Temporal dynamics of HIV-1 circulating subtypes in distinct exposure categories in southern Brazil
1 Centro de Desenvolvimento Técnico e Científico – CDCT, Fundação Estadual de Produção e Pesquisa em Saúde – FEPPS, Av. Ipiranga, 5400, 3° andar, CEP: 90610-000, Porto Alegre, RS, Brazil
2 Laboratório de AIDS & Imunologia Molecular. Instituto Oswaldo Cruz – FIOCRUZ. Av. Brasil 4365, 439 - Pavilhão Leonidas Deane, sala 413, CEP: 21040-900, Rio de Janeiro, RJ, Brazil
3 Programa de Pós-graduação em Genética e Biologia Molecular, Departamento de Genética, Centro de Ciências Biológicas, Universidade Federal do Rio Grande do Sul (UFRGS), 9500 - Prédio 43323M, CEP:91501-970, Porto Alegre, RS, Brazil
4 Programa de Pós-graduação em Biotecnologia e Biociências, Departamento de Microbiologia, Imunologia e Parasitologia, Centro de Ciências Biológicas, Universidade Federal de Santa Catarina (UFSC), Campus Universitário, CEP: 88040-970, Florianópolis, SC, Brazil
Virology Journal 2012, 9:306 doi:10.1186/1743-422X-9-306Published: 12 December 2012
The HIV-1 epidemic in Brazil is predominantly driven by subtype B. However, in Brazilian Southern region subtype C prevails and a relatively high AIDS incidence rate is observed. The aim of the present study was to assess the temporal dynamics of HIV-1 subtypes circulating in patients from distinct exposure categories in Southern Brazil. For this purpose 166 HIV-1 samples collected at the years of 1998 (group I) and 2005–2008 (group II) were analyzed.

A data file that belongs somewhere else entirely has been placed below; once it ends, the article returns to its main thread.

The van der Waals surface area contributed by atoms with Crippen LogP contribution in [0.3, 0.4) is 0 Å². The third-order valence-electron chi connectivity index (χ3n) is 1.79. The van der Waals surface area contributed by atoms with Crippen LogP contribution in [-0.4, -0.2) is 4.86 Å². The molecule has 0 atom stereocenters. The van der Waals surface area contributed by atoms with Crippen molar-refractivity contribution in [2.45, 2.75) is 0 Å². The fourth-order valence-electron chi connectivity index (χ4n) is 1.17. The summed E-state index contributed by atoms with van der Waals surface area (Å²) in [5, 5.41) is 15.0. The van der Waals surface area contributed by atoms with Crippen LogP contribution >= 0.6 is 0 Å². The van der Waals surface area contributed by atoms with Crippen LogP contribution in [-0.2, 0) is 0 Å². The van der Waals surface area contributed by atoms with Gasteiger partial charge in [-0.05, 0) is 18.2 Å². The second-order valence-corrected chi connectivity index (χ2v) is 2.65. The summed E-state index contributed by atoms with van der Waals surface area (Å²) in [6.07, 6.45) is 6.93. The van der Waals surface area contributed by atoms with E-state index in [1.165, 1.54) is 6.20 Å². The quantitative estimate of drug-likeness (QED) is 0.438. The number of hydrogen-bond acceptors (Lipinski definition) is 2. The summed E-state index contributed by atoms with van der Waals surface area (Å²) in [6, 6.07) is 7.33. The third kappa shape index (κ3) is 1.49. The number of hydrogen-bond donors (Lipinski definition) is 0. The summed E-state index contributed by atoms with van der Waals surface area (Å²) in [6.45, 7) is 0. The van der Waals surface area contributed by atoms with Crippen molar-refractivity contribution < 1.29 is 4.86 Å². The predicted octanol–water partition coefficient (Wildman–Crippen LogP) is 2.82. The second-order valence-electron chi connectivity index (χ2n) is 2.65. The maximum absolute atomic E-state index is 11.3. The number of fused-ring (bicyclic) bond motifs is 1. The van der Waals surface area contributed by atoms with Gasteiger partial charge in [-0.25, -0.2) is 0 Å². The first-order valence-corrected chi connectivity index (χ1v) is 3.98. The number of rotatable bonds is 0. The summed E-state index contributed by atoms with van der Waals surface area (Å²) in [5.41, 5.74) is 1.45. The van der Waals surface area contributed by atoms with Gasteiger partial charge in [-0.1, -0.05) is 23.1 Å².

Analysis of group I revealed statistically significant (p < 0.05) associations between MSM and subtype B as well as between IDU and subtype C; while no statistical significant association between HIV-1 subtypes and exposure category was verified for group II. An overall temporal increase in the prevalence of subtype C and BC recombinants was observed in both HET and MSM populations, accompanied by a proportional decrease in the prevalence of the pure subtype B.
The present study shows an association between HIV subtypes and exposure categories at the middle 1990s in Southern Brazil. Our findings suggest that MSM and IDU populations might have played a major role in the introduction and initial dissemination of subtypes B and C, respectively, in Southern Brazil. This study also suggests a trend towards homogenization of HIV-1 strains across distinct exposure categories as a consequence of an overall increase in the prevalence of subtype C and BC recombinants in both HET and MSM populations.